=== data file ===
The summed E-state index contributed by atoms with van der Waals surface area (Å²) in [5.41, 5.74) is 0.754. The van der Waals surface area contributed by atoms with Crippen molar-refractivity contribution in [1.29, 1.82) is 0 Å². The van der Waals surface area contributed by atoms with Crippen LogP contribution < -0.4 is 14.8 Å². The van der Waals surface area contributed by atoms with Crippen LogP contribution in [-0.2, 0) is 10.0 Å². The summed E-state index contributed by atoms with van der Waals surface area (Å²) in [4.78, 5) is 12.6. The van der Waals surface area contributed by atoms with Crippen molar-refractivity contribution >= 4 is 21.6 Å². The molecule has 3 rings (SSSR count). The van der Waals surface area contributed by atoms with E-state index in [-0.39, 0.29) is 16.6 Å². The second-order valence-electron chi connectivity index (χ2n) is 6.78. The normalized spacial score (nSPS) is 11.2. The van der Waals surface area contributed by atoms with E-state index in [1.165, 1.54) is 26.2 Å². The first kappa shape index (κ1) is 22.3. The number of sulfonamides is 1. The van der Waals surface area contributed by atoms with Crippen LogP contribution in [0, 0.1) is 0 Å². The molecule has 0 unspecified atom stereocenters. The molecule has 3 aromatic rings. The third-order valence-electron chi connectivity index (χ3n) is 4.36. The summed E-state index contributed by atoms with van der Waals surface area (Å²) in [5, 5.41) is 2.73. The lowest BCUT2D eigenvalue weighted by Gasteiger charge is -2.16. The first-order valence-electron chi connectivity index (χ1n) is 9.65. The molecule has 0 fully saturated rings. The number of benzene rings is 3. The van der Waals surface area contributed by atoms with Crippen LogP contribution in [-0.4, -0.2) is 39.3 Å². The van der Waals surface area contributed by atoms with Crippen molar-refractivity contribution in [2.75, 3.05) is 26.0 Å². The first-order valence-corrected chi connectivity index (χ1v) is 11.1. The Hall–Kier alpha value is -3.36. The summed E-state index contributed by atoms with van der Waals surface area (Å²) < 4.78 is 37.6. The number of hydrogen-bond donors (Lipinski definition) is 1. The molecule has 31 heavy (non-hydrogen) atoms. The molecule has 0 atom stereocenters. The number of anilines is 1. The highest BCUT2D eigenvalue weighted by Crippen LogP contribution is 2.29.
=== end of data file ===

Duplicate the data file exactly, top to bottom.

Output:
The summed E-state index contributed by atoms with van der Waals surface area (Å²) in [5.41, 5.74) is 0.754. The van der Waals surface area contributed by atoms with Crippen molar-refractivity contribution in [1.29, 1.82) is 0 Å². The van der Waals surface area contributed by atoms with Crippen LogP contribution < -0.4 is 14.8 Å². The van der Waals surface area contributed by atoms with Crippen LogP contribution in [-0.2, 0) is 10.0 Å². The summed E-state index contributed by atoms with van der Waals surface area (Å²) in [4.78, 5) is 12.6. The van der Waals surface area contributed by atoms with Crippen molar-refractivity contribution >= 4 is 21.6 Å². The molecule has 3 rings (SSSR count). The van der Waals surface area contributed by atoms with E-state index in [-0.39, 0.29) is 16.6 Å². The second-order valence-electron chi connectivity index (χ2n) is 6.78. The normalized spacial score (nSPS) is 11.2. The van der Waals surface area contributed by atoms with E-state index in [1.165, 1.54) is 26.2 Å². The first kappa shape index (κ1) is 22.3. The number of sulfonamides is 1. The van der Waals surface area contributed by atoms with Crippen LogP contribution in [0, 0.1) is 0 Å². The molecule has 0 unspecified atom stereocenters. The molecule has 3 aromatic rings. The third-order valence-electron chi connectivity index (χ3n) is 4.36. The summed E-state index contributed by atoms with van der Waals surface area (Å²) in [5, 5.41) is 2.73. The lowest BCUT2D eigenvalue weighted by Gasteiger charge is -2.16. The first-order valence-electron chi connectivity index (χ1n) is 9.65. The molecule has 0 fully saturated rings. The number of benzene rings is 3. The van der Waals surface area contributed by atoms with Crippen LogP contribution in [-0.4, -0.2) is 39.3 Å². The van der Waals surface area contributed by atoms with Crippen molar-refractivity contribution in [2.75, 3.05) is 26.0 Å². The first-order valence-corrected chi connectivity index (χ1v) is 11.1. The Hall–Kier alpha value is -3.36. The summed E-state index contributed by atoms with van der Waals surface area (Å²) < 4.78 is 37.6. The number of hydrogen-bond donors (Lipinski definition) is 1. The molecule has 31 heavy (non-hydrogen) atoms. The molecule has 0 atom stereocenters. The number of anilines is 1. The highest BCUT2D eigenvalue weighted by Crippen LogP contribution is 2.29.